Gudrun B. Keding, John M. Msuya, Michael Krawinkel:
Measuring Dietary Patterns Instead of Single Nutrient Intake: A Holistic Approach for Investigating the Nutritional Status of Women in Rural Tanzania


1Justus Liebig University Giessen, Institute of Nutritional Sciences, International Nutrition, Germany
2Sokoine University of Agriculture, Department of Food Science and Technology, Tanzania

When investigating the complexity of human nutrition and its association with health, it is less meaningful to consider single nutrients, yet, much more sensible to create and analyse comprehensive dietary patterns. However, studies on dietary patterns were mainly carried out in industrialised countries so far.

Three semi-quantitative 24"=hour recalls were conducted with 252 women in rural Tanzania during three different seasons within one year. From these recalls, the mean intake of twelve main food groups was calculated and used within a principal component analysis (PCA) to establish five dietary patterns. Additionally, individual intake of seven macronutrients, eight vitamins and seven minerals was calculated for each participant.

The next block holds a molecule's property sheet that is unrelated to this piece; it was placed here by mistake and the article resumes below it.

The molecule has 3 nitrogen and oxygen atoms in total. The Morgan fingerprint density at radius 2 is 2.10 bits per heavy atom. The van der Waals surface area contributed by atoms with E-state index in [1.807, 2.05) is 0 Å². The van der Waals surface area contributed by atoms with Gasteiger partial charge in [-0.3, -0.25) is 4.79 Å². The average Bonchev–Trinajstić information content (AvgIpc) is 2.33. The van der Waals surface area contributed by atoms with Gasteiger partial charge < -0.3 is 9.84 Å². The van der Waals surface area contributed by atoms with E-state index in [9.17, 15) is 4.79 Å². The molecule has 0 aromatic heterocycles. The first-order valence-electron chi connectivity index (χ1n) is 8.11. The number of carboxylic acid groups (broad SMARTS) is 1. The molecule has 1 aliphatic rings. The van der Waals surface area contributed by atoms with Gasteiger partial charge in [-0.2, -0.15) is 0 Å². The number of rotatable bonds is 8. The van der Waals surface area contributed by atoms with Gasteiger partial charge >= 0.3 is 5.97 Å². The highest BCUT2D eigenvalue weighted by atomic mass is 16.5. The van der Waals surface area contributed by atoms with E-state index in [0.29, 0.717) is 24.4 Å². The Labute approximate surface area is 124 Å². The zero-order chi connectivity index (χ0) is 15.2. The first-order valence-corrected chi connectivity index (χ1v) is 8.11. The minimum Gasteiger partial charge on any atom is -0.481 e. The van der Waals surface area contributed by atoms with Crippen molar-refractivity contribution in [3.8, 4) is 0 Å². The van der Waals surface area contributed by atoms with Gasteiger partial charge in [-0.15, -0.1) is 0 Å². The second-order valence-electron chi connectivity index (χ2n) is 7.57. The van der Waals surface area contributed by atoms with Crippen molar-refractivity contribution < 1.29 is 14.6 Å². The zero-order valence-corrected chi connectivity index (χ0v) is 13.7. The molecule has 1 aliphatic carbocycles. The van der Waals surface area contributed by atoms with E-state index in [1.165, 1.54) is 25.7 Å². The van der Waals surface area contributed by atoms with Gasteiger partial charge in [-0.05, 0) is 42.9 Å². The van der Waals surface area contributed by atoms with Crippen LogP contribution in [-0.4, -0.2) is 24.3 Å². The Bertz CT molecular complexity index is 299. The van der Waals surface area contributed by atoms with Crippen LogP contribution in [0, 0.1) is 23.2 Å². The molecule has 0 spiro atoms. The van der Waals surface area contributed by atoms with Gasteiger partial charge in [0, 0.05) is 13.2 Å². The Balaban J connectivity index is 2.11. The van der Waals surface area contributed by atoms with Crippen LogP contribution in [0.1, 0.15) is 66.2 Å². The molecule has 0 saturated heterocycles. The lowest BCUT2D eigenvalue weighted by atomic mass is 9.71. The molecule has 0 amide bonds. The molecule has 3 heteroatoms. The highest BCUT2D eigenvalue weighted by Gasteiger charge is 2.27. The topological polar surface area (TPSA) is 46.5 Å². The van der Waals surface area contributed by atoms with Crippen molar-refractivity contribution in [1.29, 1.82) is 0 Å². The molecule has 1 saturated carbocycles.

Overall, five different dietary patterns could be distinguished that were mainly characterised by the consumption of one or more specific food groups. The patterns were called (i) `traditional coast'; (ii) `purchase'; (iii) `traditional inland'; (iv) `pulses'; and (v) `animal products'. They showed differences between traditional and modern or changing nutritional attitudes, and also indicated that the early stage of the `nutrition transition' is already taking place in rural Tanzania.

PCA factor scores were calculated for each participant for each food pattern that indicated the affiliation of a woman to a particular pattern. These scores were associated to certain health parameters and it could be shown that the more a woman was affiliated to the so-called ``purchase'' pattern, the higher was her body mass index (BMI) (rho=0.192; p = 0.005). Furthermore, the higher a woman's affiliation to the so"=called ``animal products'' pattern, the higher was her haemoglobin (Hb) level (rho=0.216; p = 0.003). In contrast, no meaningful associations between BMI or Hb and individual nutrient intakes could be shown. Thus, the generation of dietary patterns appears to be suitable to conclude on dietary habits and their consequences for health of women also in developing countries.

Keywords: BMI, dietary pattern, Hb, nutrient intake, nutrition transition, rural Tanzania, women


Contact Address: Gudrun B. Keding, Justus Liebig University Giessen, Institute of Nutritional Sciences, International NutritionWilhelmstrasse 20, 35392 Giessen, Germany, e-mail:
Andreas Deininger, October 2010